Other Resources to Fill in the Gaps

Let me start by saying I have absolutely ZERO background in anything coding/programming/computer science. The HTML/CSS was the first thing I’ve ever tried. Now I’m going through the ES6 section of the basic ass JavaScript course and I’ve realized more and more things are popping up that aren’t mentioned before and require outside research.

Example: in the Use Destructuring Assignment with the Rest Parameter to Reassign Array Elements challenge, out of nowhere it references Array.prototype.slice()

Whatever this is hasn’t been mentioned before so I know I have to do some googling - so my main question as a newbie is, are there any sites/libraries recommended for looking these types of things up?

Googling has been taking me to w3schools.com most consistently but I don’t feel like I fully understand their explanations.

Also, should I give up and just get a real estate license?

MDN is more or less the gold standard for documentation, but it’s written for a pretty technical audience. It’s a good source to look at, but in some cases you may find that it doesn’t offer the explanation you need. W3Schools can be hit and miss. I’m not a big fan of them as a primary teaching source, but their “Try it yourself” widgets can be super helpful. On the whole though, googling around is one of the skills that you develop as you’re learning to program. You learn how to phrase a search query and how to quickly skim results to see if they’re what you need. It’s a skill that will serve you throughout your life as a developer.

I mean, up to you. I always thought that selling houses would be kind of cool. But if you’re feeling discouraged because this is hard for you, then be assured that it is actually hard! Some things just take a lot of work to build skills and experience in.


Hi @thecrackerjaps !

I was the same way when I first started.
My background is in music. :grinning:

Some of the sections are going to be a little tricky to wrap your head around.
Some of the sections will require extra research.

My advice is to take it slow and ask questions on what you don’t understand.

Here are some extra resources you can look into.

Hope that helps!


ES6 section comes a bit ahead of its time and even few certificates ahead you can find yourself occasionally going back to review it. My advise is, dont take it as a requirement to learn and udnerstand whats listed there. Go thru the topics and see what you can take, what you cannot at the current moment, leave for later, make a note, its there and when you actually need it, go back to learn it. For example classes, or import methods. Read those and become acquianted with the topics, but only later you will be able to adopt them in your skills, after you get familiar with object oriented programing(regarding classes), which is later in the same curriculum, or after you start working with files and import/export parts of your code(which will happen at unknown point in your progress :slight_smile: ). I personally started working with environement like VS Code only quite late in my learning, which is where i had to become able to write my program into files and manipulate them.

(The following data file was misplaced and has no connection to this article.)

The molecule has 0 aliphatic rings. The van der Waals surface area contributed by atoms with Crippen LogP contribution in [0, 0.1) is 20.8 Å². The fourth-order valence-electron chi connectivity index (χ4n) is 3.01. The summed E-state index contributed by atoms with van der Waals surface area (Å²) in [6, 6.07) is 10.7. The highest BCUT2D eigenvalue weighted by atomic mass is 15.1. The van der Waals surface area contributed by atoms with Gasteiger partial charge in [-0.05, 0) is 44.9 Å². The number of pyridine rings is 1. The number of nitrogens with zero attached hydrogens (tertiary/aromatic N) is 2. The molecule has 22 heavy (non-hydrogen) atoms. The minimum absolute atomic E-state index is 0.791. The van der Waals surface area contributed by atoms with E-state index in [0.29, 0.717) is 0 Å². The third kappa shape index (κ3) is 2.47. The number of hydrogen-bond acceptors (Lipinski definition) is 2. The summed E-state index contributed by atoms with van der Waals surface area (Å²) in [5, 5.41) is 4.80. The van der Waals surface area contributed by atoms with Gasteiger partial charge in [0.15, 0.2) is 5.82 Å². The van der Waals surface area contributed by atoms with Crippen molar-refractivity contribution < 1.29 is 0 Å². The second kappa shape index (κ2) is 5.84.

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I’m not sure why we still treat ES6 as special. ES6 was 2015. ES6 is just Javascript unless you’re working in an archaic codebase.


in the curricullum, ES6 content comes before the “student” has been introduced to the more basic solutions. We feed them class syntax when they are not familiar with object oriented programing, how to define contructor function, or advanced use of funcitons when they have little clue of functional programming and all they know is how to define a regular function, without much practice with advanced examples, or even promises and asynchronous actions. IIRC there was even an example with reduce, which method is explained few sections ahead. At this point people dont even know what ‘mehtod’ stands for.
I remember my own confusion when i learned by that section and im not surprised it regularly comes in the forums as point of struggle. It seirously needs to be pulled further in the order of learning.

Functional methods are not covered in the ES6 section though… There may be user suggested solutions that use some more advanced syntax, but that has nothing to do with the actual content of the section.

There are two lessons on class syntax that would be a better fit for the OOP section, but most of the rest of the lessons are just alternate syntax for things that the learners already know about. ES6 is just modern Javascript syntax.

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im sorry for going off-topic. but here is few examples of challenges which utilize techniques covered only later in the course.

The concise declarative function lesson includes a method and the this keyword for an example. Both those techniques are introduced much later in the curriculum.

This destructuring-rest parameter lesson uses Array.prototype.slice() in its challenge description, but slice and prototype are described in the respective array section of the curriculum at later stage.

Here, another lesson regarding the rest parameter, reduce is injected in the challenge itself.

I bet you that majority of users are forced to look up the solutions and copy/paste them without truly being able to comprehand how the solution is created, or becoming able to come up with it themselves
If its such a hard task to render the ES6 section without the use of techniques part of later sections, maybe its for best it be pulled to a later stage

There shouldn’t be a separate ES6 section. ES6 is just Javascript.

Some users choose to copy, but they are never forced to do so. The forum exists provide people with a place to ask questions so they aren’t “forced” in any way to blindly copy-paste.